Dr. Mary Lynch, like Dr. Webster, understands that opioids aren’t the first line of treatment. Dr, Lynch only turns to opioids once the level of pain is intolerable, or the quality of life is compromised. In her experience, the chances of a patient developing a long-term addiction to opioids are quite low. She believes that opioids do not create the addict and that the medical use of opioids is not what leads to addiction.
“People don’t want to see the complexity of addiction. Addiction is a complex problem that requires addressing risk factors … It’s easy to fool yourself to think that stricter regulation of doctors prescribing is going to solve the problem. It’s not.”
Dr. Lynch strongly believes that legislation regulating doctors to prescribe fewer opioids will only harm those using opioids appropriately for medical reasons. Those with a legitimate medical need for opioids that are using them appropriately under the care of their physician are getting less access to them as their physicians are frightened to prescribe them. We even have physicians that won’t prescribe opioids at all because they are afraid of having their licenses taken away.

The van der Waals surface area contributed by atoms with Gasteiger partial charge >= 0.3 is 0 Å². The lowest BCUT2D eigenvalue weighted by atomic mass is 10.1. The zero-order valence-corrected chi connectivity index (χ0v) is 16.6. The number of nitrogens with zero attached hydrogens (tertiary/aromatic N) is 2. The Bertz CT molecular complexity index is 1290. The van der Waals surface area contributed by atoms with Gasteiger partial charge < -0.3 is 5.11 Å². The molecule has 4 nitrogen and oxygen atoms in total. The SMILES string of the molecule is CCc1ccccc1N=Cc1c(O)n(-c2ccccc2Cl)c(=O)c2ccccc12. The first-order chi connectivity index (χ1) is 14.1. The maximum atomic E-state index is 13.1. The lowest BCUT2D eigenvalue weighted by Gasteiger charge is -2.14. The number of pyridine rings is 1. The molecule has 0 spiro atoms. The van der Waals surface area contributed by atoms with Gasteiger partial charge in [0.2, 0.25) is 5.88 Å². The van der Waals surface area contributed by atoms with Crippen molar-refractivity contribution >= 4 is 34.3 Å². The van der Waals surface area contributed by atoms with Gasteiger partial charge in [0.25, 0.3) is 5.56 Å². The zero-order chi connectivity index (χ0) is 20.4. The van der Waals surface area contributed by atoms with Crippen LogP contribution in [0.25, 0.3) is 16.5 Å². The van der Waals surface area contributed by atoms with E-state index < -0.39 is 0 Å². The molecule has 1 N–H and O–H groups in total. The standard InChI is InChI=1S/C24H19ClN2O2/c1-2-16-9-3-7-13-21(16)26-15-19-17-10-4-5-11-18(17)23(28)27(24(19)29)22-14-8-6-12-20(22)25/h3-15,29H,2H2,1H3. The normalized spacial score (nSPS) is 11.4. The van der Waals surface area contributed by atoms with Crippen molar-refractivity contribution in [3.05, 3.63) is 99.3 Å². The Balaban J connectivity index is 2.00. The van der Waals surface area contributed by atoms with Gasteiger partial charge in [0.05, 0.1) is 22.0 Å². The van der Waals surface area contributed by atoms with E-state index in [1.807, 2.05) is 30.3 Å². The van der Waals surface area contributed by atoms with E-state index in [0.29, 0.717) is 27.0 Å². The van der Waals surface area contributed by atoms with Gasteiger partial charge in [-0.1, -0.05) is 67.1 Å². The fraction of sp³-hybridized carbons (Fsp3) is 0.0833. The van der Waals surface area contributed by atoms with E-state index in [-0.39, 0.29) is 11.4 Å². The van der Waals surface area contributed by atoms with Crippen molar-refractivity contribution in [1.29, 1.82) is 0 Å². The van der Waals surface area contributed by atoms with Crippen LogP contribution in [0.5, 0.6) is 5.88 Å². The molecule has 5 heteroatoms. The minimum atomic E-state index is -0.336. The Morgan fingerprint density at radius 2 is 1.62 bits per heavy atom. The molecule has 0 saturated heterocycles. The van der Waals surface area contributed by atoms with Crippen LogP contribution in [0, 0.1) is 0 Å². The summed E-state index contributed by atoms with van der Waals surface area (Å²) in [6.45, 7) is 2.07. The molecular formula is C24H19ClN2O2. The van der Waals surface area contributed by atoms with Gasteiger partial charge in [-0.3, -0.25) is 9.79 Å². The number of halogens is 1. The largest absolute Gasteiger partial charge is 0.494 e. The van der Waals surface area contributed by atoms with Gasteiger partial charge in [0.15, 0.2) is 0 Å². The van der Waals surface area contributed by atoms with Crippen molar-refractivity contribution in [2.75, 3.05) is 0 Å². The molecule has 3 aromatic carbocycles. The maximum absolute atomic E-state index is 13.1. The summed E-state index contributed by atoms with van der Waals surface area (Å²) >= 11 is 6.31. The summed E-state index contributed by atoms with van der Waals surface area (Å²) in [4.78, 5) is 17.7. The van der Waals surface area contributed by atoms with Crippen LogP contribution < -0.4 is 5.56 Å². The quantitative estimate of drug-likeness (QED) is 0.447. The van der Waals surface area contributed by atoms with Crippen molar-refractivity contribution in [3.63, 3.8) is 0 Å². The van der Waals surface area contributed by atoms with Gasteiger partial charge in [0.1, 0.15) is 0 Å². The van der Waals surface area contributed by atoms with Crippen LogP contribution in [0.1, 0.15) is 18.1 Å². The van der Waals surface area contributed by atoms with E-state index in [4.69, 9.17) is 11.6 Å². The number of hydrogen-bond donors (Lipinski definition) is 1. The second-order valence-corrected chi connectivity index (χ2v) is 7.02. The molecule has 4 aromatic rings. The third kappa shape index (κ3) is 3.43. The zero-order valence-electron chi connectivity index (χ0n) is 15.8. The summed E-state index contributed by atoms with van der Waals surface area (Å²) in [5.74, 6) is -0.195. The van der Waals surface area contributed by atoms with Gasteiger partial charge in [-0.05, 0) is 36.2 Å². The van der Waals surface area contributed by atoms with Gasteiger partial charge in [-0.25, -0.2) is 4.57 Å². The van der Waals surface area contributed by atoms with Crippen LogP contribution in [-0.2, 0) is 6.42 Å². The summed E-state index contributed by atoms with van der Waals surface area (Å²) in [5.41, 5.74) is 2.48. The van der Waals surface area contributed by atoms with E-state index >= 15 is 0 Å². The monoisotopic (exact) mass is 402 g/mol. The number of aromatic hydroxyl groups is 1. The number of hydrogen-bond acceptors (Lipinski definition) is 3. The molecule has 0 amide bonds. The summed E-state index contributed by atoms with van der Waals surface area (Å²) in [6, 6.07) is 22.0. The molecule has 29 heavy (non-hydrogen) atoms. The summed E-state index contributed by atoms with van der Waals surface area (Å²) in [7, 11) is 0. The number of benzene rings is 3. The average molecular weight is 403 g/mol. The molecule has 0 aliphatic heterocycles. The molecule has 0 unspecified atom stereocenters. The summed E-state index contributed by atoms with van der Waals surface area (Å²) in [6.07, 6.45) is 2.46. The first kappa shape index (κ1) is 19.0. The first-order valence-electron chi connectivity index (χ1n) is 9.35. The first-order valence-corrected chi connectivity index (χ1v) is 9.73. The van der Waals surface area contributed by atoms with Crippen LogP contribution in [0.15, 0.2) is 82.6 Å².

Patients that cannot gain access to effective medications that they have taken in the past are falling into depression and in some cases committing suicide. This has also pushed people to obtain illicit drugs illegally which can easily cause an overdose and in many cases death. Dr. Lynch notes that “when people are pushed to purchase drugs on the street it often results in a lot of collateral damage.”
There is a stigma surrounding the treatment of pain using opioids. This socio-political agenda denies medical evidence which makes it nearly impossible for those in chronic pain to get the treatment they need.
When asked how can we improve the current system her response was two-fold. We need a national pain strategy that will educate healthcare professionals and the general public so that we have a “fleet” of well-educated healthcare professionals. We also need more open access to tertiary pain clinics for more complex, chronic pain.